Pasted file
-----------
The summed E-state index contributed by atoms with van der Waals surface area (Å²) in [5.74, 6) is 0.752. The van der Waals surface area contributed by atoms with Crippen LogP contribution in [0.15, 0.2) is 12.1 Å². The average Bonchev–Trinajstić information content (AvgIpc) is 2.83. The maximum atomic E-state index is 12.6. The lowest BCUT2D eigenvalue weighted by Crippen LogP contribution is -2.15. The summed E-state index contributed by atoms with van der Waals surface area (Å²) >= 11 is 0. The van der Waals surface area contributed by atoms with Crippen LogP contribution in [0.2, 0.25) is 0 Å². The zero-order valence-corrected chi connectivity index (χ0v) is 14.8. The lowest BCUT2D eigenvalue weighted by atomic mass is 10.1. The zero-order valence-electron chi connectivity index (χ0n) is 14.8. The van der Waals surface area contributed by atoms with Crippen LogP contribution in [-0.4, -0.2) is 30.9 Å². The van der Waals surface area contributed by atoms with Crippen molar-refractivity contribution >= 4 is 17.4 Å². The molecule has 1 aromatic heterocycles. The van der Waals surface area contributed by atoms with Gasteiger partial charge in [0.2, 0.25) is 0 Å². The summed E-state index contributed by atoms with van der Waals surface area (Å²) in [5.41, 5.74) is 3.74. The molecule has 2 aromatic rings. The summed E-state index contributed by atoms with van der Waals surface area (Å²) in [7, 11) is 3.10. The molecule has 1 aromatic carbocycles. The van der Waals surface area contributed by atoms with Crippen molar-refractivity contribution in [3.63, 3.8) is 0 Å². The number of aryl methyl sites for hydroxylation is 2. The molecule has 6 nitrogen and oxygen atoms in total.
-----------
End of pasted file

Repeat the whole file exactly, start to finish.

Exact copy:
The summed E-state index contributed by atoms with van der Waals surface area (Å²) in [5.74, 6) is 0.752. The van der Waals surface area contributed by atoms with Crippen LogP contribution in [0.15, 0.2) is 12.1 Å². The average Bonchev–Trinajstić information content (AvgIpc) is 2.83. The maximum atomic E-state index is 12.6. The lowest BCUT2D eigenvalue weighted by Crippen LogP contribution is -2.15. The summed E-state index contributed by atoms with van der Waals surface area (Å²) >= 11 is 0. The van der Waals surface area contributed by atoms with Crippen LogP contribution in [0.2, 0.25) is 0 Å². The zero-order valence-corrected chi connectivity index (χ0v) is 14.8. The lowest BCUT2D eigenvalue weighted by atomic mass is 10.1. The zero-order valence-electron chi connectivity index (χ0n) is 14.8. The van der Waals surface area contributed by atoms with Crippen LogP contribution in [-0.4, -0.2) is 30.9 Å². The van der Waals surface area contributed by atoms with Crippen molar-refractivity contribution >= 4 is 17.4 Å². The molecule has 1 aromatic heterocycles. The van der Waals surface area contributed by atoms with Gasteiger partial charge in [0.2, 0.25) is 0 Å². The summed E-state index contributed by atoms with van der Waals surface area (Å²) in [5.41, 5.74) is 3.74. The molecule has 2 aromatic rings. The summed E-state index contributed by atoms with van der Waals surface area (Å²) in [7, 11) is 3.10. The molecule has 1 aromatic carbocycles. The van der Waals surface area contributed by atoms with Crippen molar-refractivity contribution in [3.63, 3.8) is 0 Å². The number of aryl methyl sites for hydroxylation is 2. The molecule has 6 nitrogen and oxygen atoms in total.